Another phrase has always guided us when we learned photography using a film camera. It was said by the French photographer Robert Doisneau who said:
« to have chipped only a few seconds to the eternity. And the eternity, for a photographer is made only of hundredths of a second. »
This phrase has always moved us deeply. It took us years to realize that in the decisive moment, it was no longer enough to create interesting digital photos. The world has evolved greatly, and it took us a lot of time to understand it.
This the reason why we have developed our working method based on 5 strong points.
The Five Main Steps of Creating Interesting Photos
As professional photographers, we defined five essential steps in the process of creating a photo:
- Definition of a real photographic project. This essential step allows the photographer to wonder why he is going to make photos. It will give a meaning to his work. Today, many photographers simply make technically correct photos without trying to create series or collections. The definition of a project is a complex intellectual approach because many parameters will define the scenario: the choice of field, the species to be photographed (in the case of a wildlife project), the choice of lights, etc. It is a famous story board which will define the photographer’s tale through imaginary concepts.
- Shooting. This step shows the development of the photographer's personal and artistic vision. Not only does it require a knowledge of technical skills in the use of the camera, but it also demands a selective approach to framing and composing. The photographer must shoot his photos with a technical vision in mind. It is in this stage that the concept of Cartier Bresson’s "decisive moment" occurs.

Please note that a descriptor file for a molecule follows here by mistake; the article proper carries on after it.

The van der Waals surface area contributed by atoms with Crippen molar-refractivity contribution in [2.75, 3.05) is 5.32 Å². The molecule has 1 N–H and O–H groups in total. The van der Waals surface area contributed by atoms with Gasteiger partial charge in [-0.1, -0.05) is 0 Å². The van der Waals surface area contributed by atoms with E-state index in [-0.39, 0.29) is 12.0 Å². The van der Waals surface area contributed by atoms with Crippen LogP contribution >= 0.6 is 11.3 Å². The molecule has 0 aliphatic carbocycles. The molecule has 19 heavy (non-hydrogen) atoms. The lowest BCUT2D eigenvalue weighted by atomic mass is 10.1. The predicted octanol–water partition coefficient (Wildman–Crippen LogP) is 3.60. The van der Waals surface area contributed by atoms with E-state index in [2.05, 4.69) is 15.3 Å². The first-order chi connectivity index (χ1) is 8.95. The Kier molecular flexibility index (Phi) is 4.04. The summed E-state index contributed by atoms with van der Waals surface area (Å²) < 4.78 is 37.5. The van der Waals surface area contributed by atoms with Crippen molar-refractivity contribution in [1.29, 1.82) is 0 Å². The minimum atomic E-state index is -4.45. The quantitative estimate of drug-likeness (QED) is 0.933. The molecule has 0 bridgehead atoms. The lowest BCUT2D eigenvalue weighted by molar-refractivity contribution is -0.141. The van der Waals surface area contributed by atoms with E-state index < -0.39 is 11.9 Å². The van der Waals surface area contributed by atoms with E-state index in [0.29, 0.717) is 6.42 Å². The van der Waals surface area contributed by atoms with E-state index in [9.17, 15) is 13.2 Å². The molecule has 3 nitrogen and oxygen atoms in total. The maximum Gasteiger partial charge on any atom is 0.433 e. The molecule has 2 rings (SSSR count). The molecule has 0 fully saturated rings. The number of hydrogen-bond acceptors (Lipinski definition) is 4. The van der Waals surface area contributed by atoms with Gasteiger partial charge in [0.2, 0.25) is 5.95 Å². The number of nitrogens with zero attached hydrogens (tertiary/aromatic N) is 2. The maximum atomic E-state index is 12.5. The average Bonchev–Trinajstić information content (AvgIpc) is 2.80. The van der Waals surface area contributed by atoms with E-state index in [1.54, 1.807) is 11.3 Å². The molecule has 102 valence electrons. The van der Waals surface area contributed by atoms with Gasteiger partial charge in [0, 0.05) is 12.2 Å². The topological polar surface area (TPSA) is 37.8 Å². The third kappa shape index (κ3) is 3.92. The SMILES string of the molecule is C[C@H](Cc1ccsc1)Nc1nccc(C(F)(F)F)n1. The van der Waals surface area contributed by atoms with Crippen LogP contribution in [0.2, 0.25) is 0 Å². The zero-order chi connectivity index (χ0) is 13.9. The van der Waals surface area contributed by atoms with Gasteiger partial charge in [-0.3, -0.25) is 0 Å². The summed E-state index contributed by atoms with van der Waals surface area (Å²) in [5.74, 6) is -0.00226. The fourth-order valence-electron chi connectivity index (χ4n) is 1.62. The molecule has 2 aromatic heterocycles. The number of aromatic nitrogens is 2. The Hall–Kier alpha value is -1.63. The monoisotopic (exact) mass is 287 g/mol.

- Editing. This step consists of selecting photos which will be used for the realization of the photographic project. With the rise of the digital age, the number of photos explodes exponentially. Yet the choice of the number of shots is limited. One many use twenty photos for an exhibition, ten photos for a book, or one hundred photos for a video slide show. This phase of selecting which photographs to use is often overlooked by many photographers. Unfortunately, the result is the creation of a series of photographs without a vision, without a story in mind.
- Post processing. Even in the age of film camera and especially when we used black and white, we spent a lot of time in the famous dark room. The effects we could create were relatively small. Nowadays, with the software available on our computers, post-processing has become absolutely necessary to create original photographic works whether for color or black and white. This step requires a lot of skills and an extensive background of knowledge.
- Production of the photographic work. This final stage is the one which will finalize the project. It can be an exhibition with prints, creation of a book, or a video/slideshow. When the photographer’s magnificent story is laid out before the eyes of its viewer, the work will be judged at that precise moment.
For us, as professional photographers, these five essential steps are part of our daily work. Thinking and introspection is the price of producing interesting photographs for our clients.
Although we have arrived in the digital age, many photographers still think in the mindset of a photographer who uses film camera, thus remaining solely anchored to the “decisive moment” of Cartier Bresson or “the second stolen to the eternity” of Doisneau. This is a big mistake. The photographer of the digital age should expand his or her horizons and not be afraid to let go of old patterns. The photographer of today should embrace new techniques and methods, for it is through a new perspective that interesting photos are created.
We have spent years understanding and changing our methods of artistic work. It takes a lot of time and labor to make interesting creations. But how many photographers are really willing to pay the price?